AS the weather heats up, it is not unusual for people to forgo the indoors in favour of the beach or local pool.
But according to Royal Life Saving WA, on average four young people will lose their lives to drowning, and 10 will be hospitalised after a near drowning and sustain brain damage or spinal cord injury.
Alcohol contributes to more than 30 per cent of these injuries.
The Don’t Drink and Drown campaign has launched a number of new strategies to get young people to make smarter choices around the water if alcohol is brought into the mix.
RLSWA senior manager of health promotion and research Lauren Nimmo said the number of alcohol-related incidents was alarming and the message was not getting through.
“Too many young people are still taking unnecessary risks while in or around the water and it’s not just a quiet drink with friends,” she said.
“The majority of people involved in these incidents recorded a blood alcohol level more than four times the legal limit for driving.”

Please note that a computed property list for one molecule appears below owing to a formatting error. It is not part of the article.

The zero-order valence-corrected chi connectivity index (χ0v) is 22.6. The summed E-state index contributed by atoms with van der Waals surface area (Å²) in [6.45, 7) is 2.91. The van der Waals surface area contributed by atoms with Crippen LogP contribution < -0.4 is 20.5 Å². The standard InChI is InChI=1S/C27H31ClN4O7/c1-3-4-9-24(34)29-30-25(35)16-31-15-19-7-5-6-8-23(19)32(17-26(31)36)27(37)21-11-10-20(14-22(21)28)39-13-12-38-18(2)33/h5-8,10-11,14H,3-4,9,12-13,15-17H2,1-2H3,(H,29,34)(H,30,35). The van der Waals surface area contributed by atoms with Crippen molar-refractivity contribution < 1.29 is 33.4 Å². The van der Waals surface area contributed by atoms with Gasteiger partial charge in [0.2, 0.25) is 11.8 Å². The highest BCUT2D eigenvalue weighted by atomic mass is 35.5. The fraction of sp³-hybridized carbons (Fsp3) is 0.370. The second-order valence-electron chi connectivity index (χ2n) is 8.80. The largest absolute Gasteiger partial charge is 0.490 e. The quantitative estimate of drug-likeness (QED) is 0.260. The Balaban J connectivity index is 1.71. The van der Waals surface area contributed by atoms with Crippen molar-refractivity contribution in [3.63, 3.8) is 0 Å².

This summer, RLSWA has collaborated with the Department of Health WA to launch Don’t Drink and Drown’s new strategies to raise awareness on the risks of alcohol and water activities.
South Perth resident Kymberley Doig has been volunteering as a youth ambassador for the program for the past five years and said as a young person herself she could relate to the issues.
“Teenagers are just about to turn 18 and their summer will be filled with going to the beach, pool parties and all sorts of water activities which generally will involve alcohol,” she said. “When young people have drunk too much they don’t think about any added danger.”
Ms Doig said herself and a group of about 22 volunteers were attending the Leavers 2015 celebrations this week at Dunsborough to educate the recent school graduates on how to make smarter choices.
“We are urging young people to look after each other while celebrating this summer,” she said.